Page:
This review contains spoilers.
The thought that all hell would break loose at Epsom racecourse looked a tantalising choice of concept for the final episode of Peaky Blinders – and so it proved in a fitting and rip-roaring finale to the second series.
Much like last week, the finale fires out of the starting gates (pun fully intended) with a stylish opening, Tommy writing a confessional letter to be sent to the New York Times in the event of his death. It does an effective job of presenting the scattered state of the Shelby clan, while showing Tommy’s anxiety about the assault on Epsom. It is a measured opening for an episode that fires on all cylinders.
Tommy’s highly orchestrated machinations pay off for the Shelbys, appearing to overcome Sabini’s bookies and outsmart him through an uneasy alliance with Tom Hardy’s Alfie Solomons. The one scene Hardy has in the finale, a dangerous battle of wits with Cillian Murphy’s Tommy, is incredibly entertaining stuff. His performance has hardly been one of restraint or nuance, but Hardy has been a great addition to the cast. Considering there are so many characters to juggle and plotlines to wrap up, the story feels streamlined and easy to follow, and that is the hallmark of a top writer in Steven Knight. Not a moment is wasted in terms of furthering the plot, establishing character or mood.
Choosing Epsom as the main setting for the episode proved to be a masterstroke. The finale is a feast of noise and visual splendour throughout, making for a great spectacle fitting for a series that consistently makes such a stylistic impact on screen. It really shows off the wonderful set design, costumes and direction that is a hallmark of the series.
A scene that sticks in the mind is the final confrontation between Major Campbell and Tommy. A packed bar clears as the tannoy announces the start of the race, leaving just Tommy and Campbell alone, both stood proudly at the bar. It is a scene that represents everything the show is about: terrific acting, great cinematography and choice of shots, and wonderful dialogue. As usual a petty need to one-up each other bubbles underneath a fervent exchange. It offers an intriguing analysis of their relationship, and lays bare the emotional scars left by Grace during the first series.
A strong theme for the episode is the sorrows suffered by the women connected to Tommy Shelby. Be it the heartbreak being suffered by May Carleton and Grace, or the objectification of Polly or Lizzy, these women get a pretty raw deal. All of them are strong characters though, and in a series you would have thought would be dominated by male actors, they make their mark considerably. It is great to see a series like Peaky Blinders give these female characters such a central role in a frantic finale.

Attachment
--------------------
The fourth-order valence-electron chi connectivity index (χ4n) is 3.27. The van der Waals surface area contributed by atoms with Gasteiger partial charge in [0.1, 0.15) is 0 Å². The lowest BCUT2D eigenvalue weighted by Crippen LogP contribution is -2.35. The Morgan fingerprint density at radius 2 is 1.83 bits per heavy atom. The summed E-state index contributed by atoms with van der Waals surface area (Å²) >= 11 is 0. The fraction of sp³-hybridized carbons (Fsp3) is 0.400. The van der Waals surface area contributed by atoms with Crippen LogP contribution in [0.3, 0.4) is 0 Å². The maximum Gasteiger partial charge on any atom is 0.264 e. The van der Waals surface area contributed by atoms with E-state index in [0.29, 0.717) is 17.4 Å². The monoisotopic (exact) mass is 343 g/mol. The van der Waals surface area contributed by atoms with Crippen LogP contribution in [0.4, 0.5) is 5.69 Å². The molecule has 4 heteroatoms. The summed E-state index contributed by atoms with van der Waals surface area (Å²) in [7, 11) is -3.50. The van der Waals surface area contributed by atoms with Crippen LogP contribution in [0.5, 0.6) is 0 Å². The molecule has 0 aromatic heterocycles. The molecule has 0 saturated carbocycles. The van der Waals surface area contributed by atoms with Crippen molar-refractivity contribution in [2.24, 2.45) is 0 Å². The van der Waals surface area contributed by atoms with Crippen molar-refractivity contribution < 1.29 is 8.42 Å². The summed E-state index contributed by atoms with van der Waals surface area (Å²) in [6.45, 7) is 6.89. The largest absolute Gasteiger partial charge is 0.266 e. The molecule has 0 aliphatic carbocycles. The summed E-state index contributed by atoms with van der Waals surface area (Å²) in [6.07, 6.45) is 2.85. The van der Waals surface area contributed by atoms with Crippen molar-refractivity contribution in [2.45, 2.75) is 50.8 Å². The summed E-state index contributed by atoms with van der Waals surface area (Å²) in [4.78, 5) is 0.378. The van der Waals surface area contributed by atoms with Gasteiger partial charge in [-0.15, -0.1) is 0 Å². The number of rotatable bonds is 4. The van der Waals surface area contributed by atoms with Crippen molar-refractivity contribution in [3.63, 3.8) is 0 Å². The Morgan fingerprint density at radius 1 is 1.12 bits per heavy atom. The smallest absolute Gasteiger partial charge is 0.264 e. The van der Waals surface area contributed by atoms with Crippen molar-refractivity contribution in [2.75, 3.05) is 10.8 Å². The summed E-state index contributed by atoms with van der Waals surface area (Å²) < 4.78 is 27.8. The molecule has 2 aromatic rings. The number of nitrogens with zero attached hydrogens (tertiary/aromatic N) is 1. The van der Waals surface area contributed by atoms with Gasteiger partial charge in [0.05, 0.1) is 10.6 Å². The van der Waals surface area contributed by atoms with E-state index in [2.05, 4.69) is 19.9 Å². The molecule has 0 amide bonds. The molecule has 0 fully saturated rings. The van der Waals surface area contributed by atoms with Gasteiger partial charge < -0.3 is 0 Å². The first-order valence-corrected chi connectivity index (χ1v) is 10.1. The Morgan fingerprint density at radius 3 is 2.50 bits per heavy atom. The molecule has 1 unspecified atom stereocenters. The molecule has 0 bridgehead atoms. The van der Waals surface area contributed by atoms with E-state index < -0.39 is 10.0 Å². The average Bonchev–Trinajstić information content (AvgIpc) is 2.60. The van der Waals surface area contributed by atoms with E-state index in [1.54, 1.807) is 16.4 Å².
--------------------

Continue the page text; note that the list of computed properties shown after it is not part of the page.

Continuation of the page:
Considering the hatred Tommy and Campbell share for each other, it was surprising that Polly would be the person to shoot Campbell. Whether he is dead or not is left ambiguous, much like the ending of the first series. Yet it would be an appropriate ending for Campbell that Polly, the woman he forced himself upon in such a disturbing fashion, should be the one to serve him his comeuppance. Polly’s line “Don’t fuck with the Peaky Blinders” has to be one of the most satisfying character moments on TV this year.
Despite the action-heavy nature of the finale, such character moments are given the appropriate space to breathe and be satisfying. Tommy’s exchanges with Campbell, Alfie Solomons and May, and Polly confronting Major Campbell are all great moments in a wonderful episode of television. The highlight for this writer though is the scene where Tommy faces certain death. Having achieved all his ambitions, he faces his execution with a mixture of bravery and regret. The scene is at odds with the rest of the episode with its quietness, and has the patience to unfurl and let Tommy enjoy what he believes to be his final cigarette. It may have been predictable he would survive, but it is handled superbly.
Kudos to everyone involved in the second series of Peaky Blinders. It gave viewers another enthralling journey into the world of the Shelbys, while continuing the brave visual direction taken in the maiden series. With several plotlines left open for further exploration in the next series, it will feel a long wait until the return of the Blinders.
Read Tom’s review of the previous episode here.
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